Great Lakes soil and water conservation districts face growing responsibilities
Ann Arbor, Mich. — An additional $80 million a year is needed to adequately protect and manage the soil, water quality and related natural resources of the Great Lakes basin, according to a newly released analysis of Great Lakes conservation districts.
The report, compiled by the National Association of Conservation Districts (NACD) and the Great Lakes Commission, provides a look at the changing role of conservation districts in improving and managing the natural resources of the Great Lakes basin, along with an assessment of what they need to carry out that mission.
“Local conservation districts are at the forefront of the effort to improve and conserve the natural resources of the Great Lakes region,” said Joe Newberg, chairman of the National Association of Conservation Districts’ Great Lakes Committee. “It is important that their needs are known and the region can speak with one voice to obtain the necessary resources to carry out this important task at the local level.”
The study found that more than $80 million in additional annual funding is needed for Great Lakes conservation districts to carry out their mission of improving and conserving the natural resources of the basin. The funds would be used to hire professional staff, purchase equipment and provide incentives for landowners to improve and conserve the natural resources on their land.
Titled An Analysis of Conservation Districts’ Changing Responsibilities: The District Role in Conserving and Protecting Great Lakes Land and Water Resources, the report is based on a survey of the 209 conservation districts (sometimes called soil and water conservation districts) in the Great Lakes basin. The report categorizes conservation district programs and funding needs, and makes recommendations based on those findings.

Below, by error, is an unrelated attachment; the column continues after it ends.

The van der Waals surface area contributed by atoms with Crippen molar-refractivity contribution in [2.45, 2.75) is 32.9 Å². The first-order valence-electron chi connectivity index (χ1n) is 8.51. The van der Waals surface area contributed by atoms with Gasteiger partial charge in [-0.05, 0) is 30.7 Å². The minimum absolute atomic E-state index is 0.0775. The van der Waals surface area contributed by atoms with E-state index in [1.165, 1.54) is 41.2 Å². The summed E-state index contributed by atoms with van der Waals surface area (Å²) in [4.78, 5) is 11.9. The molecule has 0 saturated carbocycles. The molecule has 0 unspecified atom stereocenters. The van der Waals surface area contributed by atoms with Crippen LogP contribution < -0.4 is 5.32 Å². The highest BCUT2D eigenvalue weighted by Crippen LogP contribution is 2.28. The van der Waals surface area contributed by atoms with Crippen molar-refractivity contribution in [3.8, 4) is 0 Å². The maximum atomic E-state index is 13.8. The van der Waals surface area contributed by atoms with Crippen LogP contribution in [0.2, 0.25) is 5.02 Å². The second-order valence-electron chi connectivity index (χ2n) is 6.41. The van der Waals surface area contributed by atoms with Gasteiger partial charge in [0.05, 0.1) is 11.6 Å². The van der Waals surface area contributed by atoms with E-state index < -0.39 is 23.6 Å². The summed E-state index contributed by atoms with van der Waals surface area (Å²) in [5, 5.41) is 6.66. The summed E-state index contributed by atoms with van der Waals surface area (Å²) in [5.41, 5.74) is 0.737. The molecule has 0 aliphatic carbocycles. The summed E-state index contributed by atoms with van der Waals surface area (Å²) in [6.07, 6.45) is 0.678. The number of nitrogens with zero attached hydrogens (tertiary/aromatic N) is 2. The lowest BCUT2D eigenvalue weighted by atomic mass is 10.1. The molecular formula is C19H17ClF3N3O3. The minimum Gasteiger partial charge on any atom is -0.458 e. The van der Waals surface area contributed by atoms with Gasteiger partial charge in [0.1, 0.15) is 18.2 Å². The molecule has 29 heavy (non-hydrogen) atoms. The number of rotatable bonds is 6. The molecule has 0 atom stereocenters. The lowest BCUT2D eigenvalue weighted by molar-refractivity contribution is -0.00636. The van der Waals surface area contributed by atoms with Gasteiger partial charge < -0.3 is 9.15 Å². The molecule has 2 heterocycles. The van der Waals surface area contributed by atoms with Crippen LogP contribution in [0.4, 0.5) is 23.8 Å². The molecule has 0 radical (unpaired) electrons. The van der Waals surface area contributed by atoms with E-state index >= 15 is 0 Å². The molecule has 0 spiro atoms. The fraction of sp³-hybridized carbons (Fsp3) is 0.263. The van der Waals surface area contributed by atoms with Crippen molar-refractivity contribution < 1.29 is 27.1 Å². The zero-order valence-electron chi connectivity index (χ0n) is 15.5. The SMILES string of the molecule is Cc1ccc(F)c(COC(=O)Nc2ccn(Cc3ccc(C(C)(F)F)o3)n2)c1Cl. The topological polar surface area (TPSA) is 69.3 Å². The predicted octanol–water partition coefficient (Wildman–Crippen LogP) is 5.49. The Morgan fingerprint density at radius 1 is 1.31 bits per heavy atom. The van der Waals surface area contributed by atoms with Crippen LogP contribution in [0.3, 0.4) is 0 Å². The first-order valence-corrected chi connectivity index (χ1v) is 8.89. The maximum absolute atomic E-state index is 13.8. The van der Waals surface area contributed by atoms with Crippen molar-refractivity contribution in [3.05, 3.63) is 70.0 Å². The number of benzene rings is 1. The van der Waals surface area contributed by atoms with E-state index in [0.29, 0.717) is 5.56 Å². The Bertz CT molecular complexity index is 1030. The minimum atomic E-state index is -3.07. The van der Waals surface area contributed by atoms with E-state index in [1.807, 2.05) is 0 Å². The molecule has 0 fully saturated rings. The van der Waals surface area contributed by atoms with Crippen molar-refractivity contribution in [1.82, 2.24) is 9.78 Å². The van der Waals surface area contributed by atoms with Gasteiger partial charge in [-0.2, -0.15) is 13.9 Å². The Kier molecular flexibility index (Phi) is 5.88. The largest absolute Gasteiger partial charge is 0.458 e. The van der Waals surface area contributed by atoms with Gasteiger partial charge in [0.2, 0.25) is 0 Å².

The survey found that, over the past 10 years, the traditional role of conservation districts in controlling soil erosion has been supplemented by a growing emphasis on water quality issues. Although agricultural programs remain their most significant component, conservation districts are placing increasing importance on hydromodification, urban and forestry issues as well.
Another trend has been toward watershed-based resource management, an approach increasingly taken by federal and state agencies. However, the survey found that conservation districts are often hampered from such an approach by jurisdictional lines that do not follow watershed boundaries.
Other areas addressed by the survey include water quality monitoring, groundwater management, land disposal, resource recovery, mining, communications and outreach, partnerships and personnel resources.
The survey is a follow-up to a similar survey conducted in the early 1990s. Survey partners include the Great Lakes Soil Erosion and Sedimentation Task Force, the Natural Resources Conservation Service and the Ohio Department of Natural Resources.
The entire report and survey questions, as well as a brochure summarizing the survey results, can all be found at projects.glc.org/swcdsurvey/
For immediate release: November 1, 2002
Contact: Gary Overmier, firstname.lastname@example.org, office: 734-971-9135
The Great Lakes Commission, chaired by Samuel W. Speck (Ohio), is a nonpartisan, binational compact agency created by state and U.S. federal law and dedicated to promoting a strong economy, healthy environment and high quality of life for the Great Lakes – St. Lawrence region and its residents. The Commission consists of state legislators, agency officials, and governors’ appointees from its eight member states.Associate membership for Ontario and Québec was established through the signing of a “Declaration of Partnership.” The Commission maintains a formal Observer programinvolving U.S. and Canadian federal agencies, tribal authorities, binational agencies and other regional interests. The Commission offices are located in Ann Arbor, Michigan.
The National Association of Conservation Districts (NACD) is the national voice of America’s 3,000 local conservation districts. By working with landowners, organizations and government, conservation districts have helped to protect our soil, water, forests, wildlife and other resources for more than 60 years.